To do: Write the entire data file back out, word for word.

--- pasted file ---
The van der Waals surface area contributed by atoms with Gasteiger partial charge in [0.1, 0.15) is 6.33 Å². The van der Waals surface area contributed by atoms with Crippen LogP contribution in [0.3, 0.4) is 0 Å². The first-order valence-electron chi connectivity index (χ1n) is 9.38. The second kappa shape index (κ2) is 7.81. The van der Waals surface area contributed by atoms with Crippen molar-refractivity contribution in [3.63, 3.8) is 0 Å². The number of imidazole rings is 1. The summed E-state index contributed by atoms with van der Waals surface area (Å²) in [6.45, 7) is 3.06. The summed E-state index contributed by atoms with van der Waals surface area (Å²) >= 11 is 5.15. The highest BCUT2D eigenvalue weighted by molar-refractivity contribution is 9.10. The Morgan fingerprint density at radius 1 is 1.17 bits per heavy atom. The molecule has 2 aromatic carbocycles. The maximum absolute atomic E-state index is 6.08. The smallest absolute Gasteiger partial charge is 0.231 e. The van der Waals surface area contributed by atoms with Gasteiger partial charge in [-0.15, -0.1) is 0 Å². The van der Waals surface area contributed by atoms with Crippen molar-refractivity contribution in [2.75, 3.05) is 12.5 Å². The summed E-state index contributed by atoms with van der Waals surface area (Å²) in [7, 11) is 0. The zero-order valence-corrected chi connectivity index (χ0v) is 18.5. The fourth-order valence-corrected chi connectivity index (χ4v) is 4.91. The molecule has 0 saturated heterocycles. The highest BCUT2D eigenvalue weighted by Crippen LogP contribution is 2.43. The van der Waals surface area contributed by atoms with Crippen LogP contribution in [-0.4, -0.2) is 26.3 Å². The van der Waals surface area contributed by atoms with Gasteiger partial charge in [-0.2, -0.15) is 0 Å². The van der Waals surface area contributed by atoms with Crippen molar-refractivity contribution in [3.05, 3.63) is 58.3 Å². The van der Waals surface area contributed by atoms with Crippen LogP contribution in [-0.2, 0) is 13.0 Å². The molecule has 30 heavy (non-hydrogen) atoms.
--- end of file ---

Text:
The van der Waals surface area contributed by atoms with Gasteiger partial charge in [0.1, 0.15) is 6.33 Å². The van der Waals surface area contributed by atoms with Crippen LogP contribution in [0.3, 0.4) is 0 Å². The first-order valence-electron chi connectivity index (χ1n) is 9.38. The second kappa shape index (κ2) is 7.81. The van der Waals surface area contributed by atoms with Crippen molar-refractivity contribution in [3.63, 3.8) is 0 Å². The number of imidazole rings is 1. The summed E-state index contributed by atoms with van der Waals surface area (Å²) in [6.45, 7) is 3.06. The summed E-state index contributed by atoms with van der Waals surface area (Å²) >= 11 is 5.15. The highest BCUT2D eigenvalue weighted by molar-refractivity contribution is 9.10. The Morgan fingerprint density at radius 1 is 1.17 bits per heavy atom. The molecule has 2 aromatic carbocycles. The maximum absolute atomic E-state index is 6.08. The smallest absolute Gasteiger partial charge is 0.231 e. The van der Waals surface area contributed by atoms with Gasteiger partial charge in [-0.15, -0.1) is 0 Å². The van der Waals surface area contributed by atoms with Crippen molar-refractivity contribution in [2.75, 3.05) is 12.5 Å². The summed E-state index contributed by atoms with van der Waals surface area (Å²) in [7, 11) is 0. The zero-order valence-corrected chi connectivity index (χ0v) is 18.5. The fourth-order valence-corrected chi connectivity index (χ4v) is 4.91. The molecule has 0 saturated heterocycles. The highest BCUT2D eigenvalue weighted by Crippen LogP contribution is 2.43. The van der Waals surface area contributed by atoms with Crippen LogP contribution in [-0.4, -0.2) is 26.3 Å². The van der Waals surface area contributed by atoms with Gasteiger partial charge in [-0.2, -0.15) is 0 Å². The van der Waals surface area contributed by atoms with Crippen molar-refractivity contribution in [3.05, 3.63) is 58.3 Å². The van der Waals surface area contributed by atoms with Crippen LogP contribution in [-0.2, 0) is 13.0 Å². The molecule has 30 heavy (non-hydrogen) atoms.